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Center for Deployment-Related Lung Disease


With support from the Department of Defense, National Jewish Health is searching for the causes and mechanisms of deployment-related lung diseases that impact our military personnel and veterans.

Our research program is designed to:

  • Find noninvasive tests for diagnosing deployment-related lung injury

  • Explore interactions between smoking, allergens, viruses and deployment dust

  • Understand individual risk factors for these lung conditions

  • Investigate cellular and molecular mechanisms of lung injury

  • Develop targeted treatments based on scientific evidence

Iraq veteran Dr. Richard Meehan testing air quality in a dust storm in the Middle East.
Iraq veteran Dr. Richard Meehan testing air quality in a dust storm in the Middle East.

Clinical Research

Our center has several ongoing studies including a research database and biorepository as well as the Group on Lung Injury from Deployment (GLIDE) Study. Without the participation of active duty military men and women and veterans seen in our center, we could not do this important work. 

If you are interested in participating in our studies, please submit a clinical trial interest form. Our team will reach out to you to discuss potential research opportunities.

Please be sure to continue to visit our website to stay up to date on upcoming research projects and to be informed about results of this work.

Below are some of the published research studies that could not have been done without participation from military personnel and contractors who have deployed since 9/11/2001.

Military Occupational Specialty Codes: Utility in Predicting Inhalation Exposures in Post-9/11 Deployers. Journal of Occupational and Environmental Medicine. 2019; 61:1036-1040.

Military occupational specialty codes (MOS) can help identify high-risk military occupations where medical surveillance and exposure control should be focused. Those in combat positions are more likely to be exposed to inhalational hazards tied to specific job duties while deployed. MOS codes can also help inform the frequency and intensity of exposure to diesel exhaust, sandstorms, burn pits, combat dust, and other occupational vapors, dusts, gases, and fumes.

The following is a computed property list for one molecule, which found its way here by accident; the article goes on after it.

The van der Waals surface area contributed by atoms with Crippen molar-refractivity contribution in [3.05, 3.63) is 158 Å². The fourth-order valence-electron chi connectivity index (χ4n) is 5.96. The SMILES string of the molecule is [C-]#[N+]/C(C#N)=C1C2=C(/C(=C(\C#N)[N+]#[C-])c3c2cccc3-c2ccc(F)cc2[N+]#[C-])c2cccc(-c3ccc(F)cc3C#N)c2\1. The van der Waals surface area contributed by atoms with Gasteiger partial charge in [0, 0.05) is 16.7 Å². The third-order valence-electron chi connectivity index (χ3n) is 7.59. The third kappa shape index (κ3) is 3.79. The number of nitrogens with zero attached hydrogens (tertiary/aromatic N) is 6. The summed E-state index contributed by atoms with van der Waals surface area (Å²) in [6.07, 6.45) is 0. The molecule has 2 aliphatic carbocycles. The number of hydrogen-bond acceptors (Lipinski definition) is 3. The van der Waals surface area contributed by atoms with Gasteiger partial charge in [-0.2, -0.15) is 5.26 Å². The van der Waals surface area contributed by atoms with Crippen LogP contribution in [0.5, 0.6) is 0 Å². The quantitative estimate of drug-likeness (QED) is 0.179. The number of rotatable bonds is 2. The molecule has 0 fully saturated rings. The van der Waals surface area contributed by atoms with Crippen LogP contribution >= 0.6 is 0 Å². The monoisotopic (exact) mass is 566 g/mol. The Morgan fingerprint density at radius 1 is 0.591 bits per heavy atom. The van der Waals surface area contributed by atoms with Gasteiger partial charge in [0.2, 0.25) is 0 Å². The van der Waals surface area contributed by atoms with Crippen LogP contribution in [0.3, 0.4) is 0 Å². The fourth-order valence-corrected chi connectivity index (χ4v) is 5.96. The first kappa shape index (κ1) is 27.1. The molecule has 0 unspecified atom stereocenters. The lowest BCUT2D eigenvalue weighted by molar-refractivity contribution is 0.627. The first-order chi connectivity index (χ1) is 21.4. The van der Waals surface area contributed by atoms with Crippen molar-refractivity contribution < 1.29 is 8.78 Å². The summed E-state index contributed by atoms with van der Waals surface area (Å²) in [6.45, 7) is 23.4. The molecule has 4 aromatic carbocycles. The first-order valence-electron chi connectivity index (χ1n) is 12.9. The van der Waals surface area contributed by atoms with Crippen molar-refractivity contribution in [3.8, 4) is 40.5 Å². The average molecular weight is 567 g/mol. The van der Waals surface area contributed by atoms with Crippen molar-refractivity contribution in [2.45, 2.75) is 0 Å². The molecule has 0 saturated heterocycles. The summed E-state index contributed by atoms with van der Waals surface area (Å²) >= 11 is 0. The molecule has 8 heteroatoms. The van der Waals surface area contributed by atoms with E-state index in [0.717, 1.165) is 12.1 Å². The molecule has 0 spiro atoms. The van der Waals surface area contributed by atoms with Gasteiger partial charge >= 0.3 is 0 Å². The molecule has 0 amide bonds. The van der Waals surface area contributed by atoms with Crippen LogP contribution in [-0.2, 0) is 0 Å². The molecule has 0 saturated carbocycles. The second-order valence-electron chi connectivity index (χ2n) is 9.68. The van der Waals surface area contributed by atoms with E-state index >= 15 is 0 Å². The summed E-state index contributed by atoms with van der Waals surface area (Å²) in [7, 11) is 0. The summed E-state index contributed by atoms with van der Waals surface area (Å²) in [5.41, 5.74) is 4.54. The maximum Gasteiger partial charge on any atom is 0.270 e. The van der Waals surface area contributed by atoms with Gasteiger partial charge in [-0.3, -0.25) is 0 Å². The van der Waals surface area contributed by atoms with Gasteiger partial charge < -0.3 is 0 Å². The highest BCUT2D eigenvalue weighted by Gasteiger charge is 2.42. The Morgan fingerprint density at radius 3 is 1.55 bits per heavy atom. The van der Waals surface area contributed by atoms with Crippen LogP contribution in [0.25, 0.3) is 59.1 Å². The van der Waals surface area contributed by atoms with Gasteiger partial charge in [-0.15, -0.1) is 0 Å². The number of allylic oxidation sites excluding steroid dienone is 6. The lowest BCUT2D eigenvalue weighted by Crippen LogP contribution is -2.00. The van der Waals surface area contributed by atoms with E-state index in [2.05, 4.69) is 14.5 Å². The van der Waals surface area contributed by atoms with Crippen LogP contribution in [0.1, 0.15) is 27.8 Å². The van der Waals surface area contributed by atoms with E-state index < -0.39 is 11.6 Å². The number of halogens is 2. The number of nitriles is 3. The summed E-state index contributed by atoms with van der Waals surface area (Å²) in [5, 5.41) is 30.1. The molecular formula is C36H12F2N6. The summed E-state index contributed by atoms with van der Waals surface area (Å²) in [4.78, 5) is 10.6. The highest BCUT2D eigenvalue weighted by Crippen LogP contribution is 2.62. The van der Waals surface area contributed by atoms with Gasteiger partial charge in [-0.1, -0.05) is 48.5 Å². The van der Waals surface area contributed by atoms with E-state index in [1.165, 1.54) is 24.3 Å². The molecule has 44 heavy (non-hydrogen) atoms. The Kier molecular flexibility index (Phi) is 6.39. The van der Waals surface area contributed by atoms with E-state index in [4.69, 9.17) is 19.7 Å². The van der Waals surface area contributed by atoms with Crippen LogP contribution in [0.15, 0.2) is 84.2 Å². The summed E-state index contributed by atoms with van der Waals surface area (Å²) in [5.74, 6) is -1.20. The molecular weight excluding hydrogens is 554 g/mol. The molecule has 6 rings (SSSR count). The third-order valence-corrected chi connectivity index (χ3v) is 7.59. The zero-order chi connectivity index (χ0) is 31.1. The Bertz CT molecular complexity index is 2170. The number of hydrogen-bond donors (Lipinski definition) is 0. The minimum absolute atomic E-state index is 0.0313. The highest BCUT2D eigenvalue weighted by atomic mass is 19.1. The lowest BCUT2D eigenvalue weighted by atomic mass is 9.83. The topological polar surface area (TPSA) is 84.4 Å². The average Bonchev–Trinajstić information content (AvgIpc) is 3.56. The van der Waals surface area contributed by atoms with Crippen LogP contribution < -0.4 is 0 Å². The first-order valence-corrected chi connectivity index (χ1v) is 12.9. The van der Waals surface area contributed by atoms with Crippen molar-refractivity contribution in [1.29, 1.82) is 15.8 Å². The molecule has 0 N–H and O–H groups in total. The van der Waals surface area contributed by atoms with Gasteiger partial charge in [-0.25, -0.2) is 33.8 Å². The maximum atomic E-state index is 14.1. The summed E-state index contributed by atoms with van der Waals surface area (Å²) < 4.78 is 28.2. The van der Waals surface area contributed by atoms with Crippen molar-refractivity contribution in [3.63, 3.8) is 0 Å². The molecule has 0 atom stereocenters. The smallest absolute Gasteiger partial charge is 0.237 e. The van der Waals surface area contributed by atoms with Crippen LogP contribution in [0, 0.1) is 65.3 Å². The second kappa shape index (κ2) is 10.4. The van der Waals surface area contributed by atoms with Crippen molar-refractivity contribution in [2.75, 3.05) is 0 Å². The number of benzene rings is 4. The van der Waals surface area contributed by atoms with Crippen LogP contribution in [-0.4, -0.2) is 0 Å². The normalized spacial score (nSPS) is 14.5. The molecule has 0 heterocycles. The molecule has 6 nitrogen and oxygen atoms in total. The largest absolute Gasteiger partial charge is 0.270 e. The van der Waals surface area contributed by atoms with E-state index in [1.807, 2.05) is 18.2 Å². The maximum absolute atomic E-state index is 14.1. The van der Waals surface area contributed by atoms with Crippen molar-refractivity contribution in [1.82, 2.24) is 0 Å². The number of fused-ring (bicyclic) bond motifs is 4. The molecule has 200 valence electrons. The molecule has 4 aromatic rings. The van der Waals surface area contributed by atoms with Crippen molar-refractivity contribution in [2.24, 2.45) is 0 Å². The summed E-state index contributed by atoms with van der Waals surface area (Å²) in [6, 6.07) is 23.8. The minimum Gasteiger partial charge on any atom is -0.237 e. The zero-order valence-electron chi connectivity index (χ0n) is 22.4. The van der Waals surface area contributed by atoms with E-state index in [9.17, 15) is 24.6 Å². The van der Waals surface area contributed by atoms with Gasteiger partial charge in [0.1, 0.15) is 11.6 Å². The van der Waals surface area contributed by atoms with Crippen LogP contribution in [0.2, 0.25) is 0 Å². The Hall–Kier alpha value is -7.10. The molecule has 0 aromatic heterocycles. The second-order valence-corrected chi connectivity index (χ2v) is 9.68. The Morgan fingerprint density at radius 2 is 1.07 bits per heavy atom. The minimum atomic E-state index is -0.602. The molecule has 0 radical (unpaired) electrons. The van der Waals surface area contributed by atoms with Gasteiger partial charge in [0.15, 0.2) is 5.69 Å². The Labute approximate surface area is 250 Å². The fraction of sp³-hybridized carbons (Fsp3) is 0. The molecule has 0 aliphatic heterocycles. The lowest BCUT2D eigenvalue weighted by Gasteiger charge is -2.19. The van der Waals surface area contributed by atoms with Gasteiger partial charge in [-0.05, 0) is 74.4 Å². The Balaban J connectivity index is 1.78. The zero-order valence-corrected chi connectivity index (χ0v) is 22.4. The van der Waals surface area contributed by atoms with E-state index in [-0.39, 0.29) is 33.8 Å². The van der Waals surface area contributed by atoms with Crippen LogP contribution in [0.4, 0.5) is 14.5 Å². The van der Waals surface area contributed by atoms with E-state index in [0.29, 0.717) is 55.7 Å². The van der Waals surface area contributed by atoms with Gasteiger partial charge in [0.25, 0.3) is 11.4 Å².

Respiratory Diseases in Post-9/11 Military Personnel Following Southwest Asia Deployment. Journal of Occupational and Environmental Medicine. 2020; 62:337-343.

Persistent respiratory symptoms following 9/11/2001 military deployment to Iraq and Afghanistan are common. Among patients seen at National Jewish Health’s Center for Deployment-Related Lung Disease, deployment-related distal lung disease, asthma, rhinitis, sinusitis, and intermittent laryngeal dysfunction/vocal cord dysfunction were frequently diagnosed. A comprehensive diagnostic approach may help identify a spectrum of respiratory diseases that requires a personalized approach to care.

Multiple Breath Washout: A Noninvasive Tool for Identifying Lung Disease in Symptomatic Military Deployers. Journal of Respiratory Medicine. 2021; 176:106281.

Multiple breath washout (MWB), a non-invasive breathing test used to detect large and small airways injury, was evaluated as a tool for detecting deployment-related lung disease in symptomatic military personnel. Deployers had significantly higher measures of ventilation inhomogeneity (non-uniform gas exchange in the lungs) compared to healthy controls. Patients with both distal disease and asthma had the most abnormal scores. Additionally, deployers who reported frequent exposure to explosive blasts during deployment had more abnormal scores.

Semi-Quantitative Chest CT Assessment Identifies Expiratory Central Airway Collapse in Symptomatic Military Personnel Deployed to Iraq and Afghanistan. Journal of Thoracic Imaging. 2021. In press.

A common airway finding in symptomatic military personnel returning from deployment is expiratory central airway collapse (ECAC). ECAC can be diagnosed on chest CT imaging with dynamic expiration. Among 62 deployers with persistent dyspnea (shortness of breath) that were evaluated in our clinic, 37% had ECAC. Three had severe (>85%) collapse. A standardized approach to CT-based assessment of ECAC should improve reliable diagnosis in patients with respiratory symptoms.

Particle Morphology and Elemental Analysis of Lung Tissue from Post-9/11 Military Personnel with Biopsy-Proven Lung Disease. International Journal of Environmental Research and Public Health. 2023; 21(1):91.

There is a clear connection between some lung diseases occurring in previously deployed veterans and their military exposure to particulate matter (PM). In collaboration with scientists at the United States Geological Survey (USGS), National Jewish Health researchers examined the content of different elements -- silica, titanium, lead and other metals -- in lung tissue samples from veterans who have deployed since 2001. Compared to healthy control lung samples, veterans’ lung tissues had significantly higher levels of silica and silicate particles. This was particularly notable in those who served in combat environments. Study findings underscore the importance of minimizing dust exposures during deployment to protect the respiratory health of those in military service.

If you are interested in supporting our work financially, please consider donating to the Sergeant Sullivan Fund.

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Basic Science

This research is in collaboration with other investigators at National Jewish Health. Learn more about our collaborating labs below.